Let’s step into the shoes of an assessor for a moment. It’s exam-marking time, and you’ve got a deadline to make. Piles of essays (or rather, digital folders full of scans of piles of essays) await your judgment. You’ve already done a hundred and you’ve barely made a dent. You’re cranky because you lost your car keys yesterday, and you stubbed your toe on the coffee table this morning. When you finally sit down to mark the next bundle, you see the page is full of handwriting so bad, it looks like hieroglyphs. It’s barely legible, and it’s taking you a full minute to decipher each line.
Be honest, how much would you rather ditch that essay and just watch TV instead? How tempting is it to just give that one a standard 5/10 and call it a night? How committed are you actually going to be to understanding whatever that essay is trying to say?
On the flip side, let’s say you open up the next file, and the handwriting is so clear that you barely have to put any effort into reading it. The words flow as smoothly to your mind as they presumably did from that student’s hand to the page. And sure there are some errors and a bit of crossing out along the way, but the fact that you’re able to skim read most of it and still plainly follow all the ideas makes you predisposed to give this piece a way better mark than the one before that nearly made you cry.
Now, we all know that the content of what you’ve written matters more than how fancily you’ve presented it, hence why you spend all year learning about actual stuff and not just decorative typography and pretty cursive. But if your assessor is straining to work out what you’ve written, it won’t matter if you’ve got the most ingenious answers in all the world. Those markers aren’t going to set aside a whole half hour just to interpreting your chicken scrawl. What’s more likely is that they’ll just read through as much as they can and give you credit for however much they understand, so if the entire second paragraph of your essay is totally illegible, it’ll be like that second paragraph isn’t even there.
Bad handwriting is a gradable thing, of course. Most of us fall somewhere in the middle when it comes to writing clearly, and it may seem like the kind of habit that you can’t un-learn. But whether you’re writing is so bad it makes the Rosetta Stone look like Times New Roman, or you’re just looking to up your speed ahead of your next timed assessment, these tips should help you ensure handwriting isn’t holding you back.
On the VCE Forums, we have this running joke about how there’s a discussion about pens every single bloody year, and whilst it can seem odd to stress about something so seemingly small, you wouldn’t try and flip a pancake with a wind chime or mix cement with a desert spoon, and you wouldn’t try to get through an essay with a less than optimal writing tool. Students will differ in their preferences, but splashing out on hundred-dollar fountain pens isn’t necessary – the general consensus is that you should get something smooth, fast, and smudge-free. In most subjects, blue or black ink is a necessity too, so make sure you haven’t got a pack of artsy green and purple ones. Gel or ball-point pens tend to be the most popular, and thinner nibs are definitely better than thick ones greater than 2.0mm. You may also wish to experiment with different shapes, sizes, and grips to see what suits you best.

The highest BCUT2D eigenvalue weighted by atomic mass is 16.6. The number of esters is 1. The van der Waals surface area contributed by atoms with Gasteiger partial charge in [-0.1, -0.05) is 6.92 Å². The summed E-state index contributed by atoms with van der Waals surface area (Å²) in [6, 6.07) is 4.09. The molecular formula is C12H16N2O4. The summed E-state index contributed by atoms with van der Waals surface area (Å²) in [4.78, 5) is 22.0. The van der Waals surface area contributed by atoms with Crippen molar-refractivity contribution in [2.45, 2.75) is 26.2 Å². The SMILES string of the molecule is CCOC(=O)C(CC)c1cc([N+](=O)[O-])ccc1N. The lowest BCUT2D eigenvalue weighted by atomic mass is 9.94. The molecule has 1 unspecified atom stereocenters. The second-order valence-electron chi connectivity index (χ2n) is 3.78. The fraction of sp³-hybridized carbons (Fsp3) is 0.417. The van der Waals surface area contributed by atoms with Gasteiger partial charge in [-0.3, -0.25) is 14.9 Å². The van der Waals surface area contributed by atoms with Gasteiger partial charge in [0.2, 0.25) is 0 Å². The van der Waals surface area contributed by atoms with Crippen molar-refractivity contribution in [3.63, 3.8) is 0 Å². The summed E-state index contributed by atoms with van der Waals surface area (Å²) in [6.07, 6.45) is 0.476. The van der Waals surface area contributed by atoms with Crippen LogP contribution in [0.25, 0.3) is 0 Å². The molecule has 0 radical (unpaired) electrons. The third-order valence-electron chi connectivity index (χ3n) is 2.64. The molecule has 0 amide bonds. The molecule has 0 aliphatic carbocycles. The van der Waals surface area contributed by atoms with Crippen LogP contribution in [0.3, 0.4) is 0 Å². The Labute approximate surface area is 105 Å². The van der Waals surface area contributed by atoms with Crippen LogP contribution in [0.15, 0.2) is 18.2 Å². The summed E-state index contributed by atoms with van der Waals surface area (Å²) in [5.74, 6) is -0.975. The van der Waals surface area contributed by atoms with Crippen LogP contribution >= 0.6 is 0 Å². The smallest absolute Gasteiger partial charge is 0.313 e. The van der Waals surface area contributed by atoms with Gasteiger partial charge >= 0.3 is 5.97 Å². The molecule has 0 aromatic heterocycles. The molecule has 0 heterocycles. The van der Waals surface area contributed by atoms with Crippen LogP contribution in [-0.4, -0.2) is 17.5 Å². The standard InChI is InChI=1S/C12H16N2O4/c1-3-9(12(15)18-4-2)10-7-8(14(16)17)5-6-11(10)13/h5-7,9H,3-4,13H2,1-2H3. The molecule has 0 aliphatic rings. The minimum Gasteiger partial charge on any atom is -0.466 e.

And if you can’t tell your Staedtlers from your Bics, then swing by your local Officeworks and make good use of their try-before-you-buy table. As someone who used to work there, I can attest that there will be plenty of Year 12s doing exactly the same thing just before the exam period. And I have fond memories of chuckling at the crowds of kids in school uniforms who’d spend 20 minutes scribbling away before coming to the counter with handfuls of the best pens they’d found. For the most part, they all had different favourites though, so it really does depend on your writing style.
Avoid anything too chunky or liquid-y, and if you’re left-handed, a fast-drying smudge-free pen should be your biggest priority. Those packages of discount, grainy plastic instruments that write in broken lines might suffice for day to day tasks, but when time is a factor and marks are at stake, you’ll want to have some decent quality (and a decent supply) of writing tools.
Most issues with handwriting stem from improper letter formation, which is a fancy way of saying that drawing words wrong makes them hard to read. So if your ‘d’s look like ‘a’s and your ‘o’s look like ‘u’s, and suddenly ‘the edition of poetry’ becomes ‘the eaitiun uf puetry,’ it’s no wonder the person reading your piece would lose their patience. Try to pinpoint which particular letters or kinds of letters are causing confusion, and you can fine tune things from there. Are the upper stems of your ‘h’s, ‘d’s, and ‘b’s tall enough? Are the circles in your ‘e’s, ‘o’s, and ‘p’s clear enough? Is your writing slanted way too far to the left or right? Getting someone else to read through your work (even a friend or family member) can be a big help here in locating your trouble spots.
Once you know what needs to be improved, you can design a restriction to consciously change your style. For instance, you might deliberately stop yourself from writing your ‘m’s and ‘w’s in cursive so they don’t just look like squiggles. Or you could start writing your ‘y’s with straighter lines instead of curves to prevent them from turning into ‘g’s. Without these kinds of rules, it can seem difficult to alter habits that have been ingrained for years, but after writing a few pieces where you’ve been reminding yourself to do things differently, you’d be surprised how quickly changes start to occur.